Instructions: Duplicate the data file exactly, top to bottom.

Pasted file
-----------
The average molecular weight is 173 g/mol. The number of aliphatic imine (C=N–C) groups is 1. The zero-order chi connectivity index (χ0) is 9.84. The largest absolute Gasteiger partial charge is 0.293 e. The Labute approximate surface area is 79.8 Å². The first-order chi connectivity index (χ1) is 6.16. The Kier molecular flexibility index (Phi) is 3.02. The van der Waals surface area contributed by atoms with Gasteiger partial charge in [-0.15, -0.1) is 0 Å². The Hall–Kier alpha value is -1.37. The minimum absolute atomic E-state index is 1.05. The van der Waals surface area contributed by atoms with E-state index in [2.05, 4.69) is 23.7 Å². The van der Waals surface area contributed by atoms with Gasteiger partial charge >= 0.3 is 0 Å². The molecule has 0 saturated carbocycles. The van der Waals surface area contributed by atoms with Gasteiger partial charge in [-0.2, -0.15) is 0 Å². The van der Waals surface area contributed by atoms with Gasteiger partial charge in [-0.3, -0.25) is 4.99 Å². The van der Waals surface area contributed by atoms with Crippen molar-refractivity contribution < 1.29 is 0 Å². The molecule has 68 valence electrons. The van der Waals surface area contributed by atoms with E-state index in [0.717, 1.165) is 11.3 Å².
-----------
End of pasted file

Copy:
The average molecular weight is 173 g/mol. The number of aliphatic imine (C=N–C) groups is 1. The zero-order chi connectivity index (χ0) is 9.84. The largest absolute Gasteiger partial charge is 0.293 e. The Labute approximate surface area is 79.8 Å². The first-order chi connectivity index (χ1) is 6.16. The Kier molecular flexibility index (Phi) is 3.02. The van der Waals surface area contributed by atoms with Gasteiger partial charge in [-0.15, -0.1) is 0 Å². The Hall–Kier alpha value is -1.37. The minimum absolute atomic E-state index is 1.05. The van der Waals surface area contributed by atoms with E-state index in [2.05, 4.69) is 23.7 Å². The van der Waals surface area contributed by atoms with Gasteiger partial charge >= 0.3 is 0 Å². The molecule has 0 saturated carbocycles. The van der Waals surface area contributed by atoms with Gasteiger partial charge in [-0.2, -0.15) is 0 Å². The van der Waals surface area contributed by atoms with Gasteiger partial charge in [-0.3, -0.25) is 4.99 Å². The van der Waals surface area contributed by atoms with Crippen molar-refractivity contribution < 1.29 is 0 Å². The molecule has 68 valence electrons. The van der Waals surface area contributed by atoms with E-state index in [0.717, 1.165) is 11.3 Å².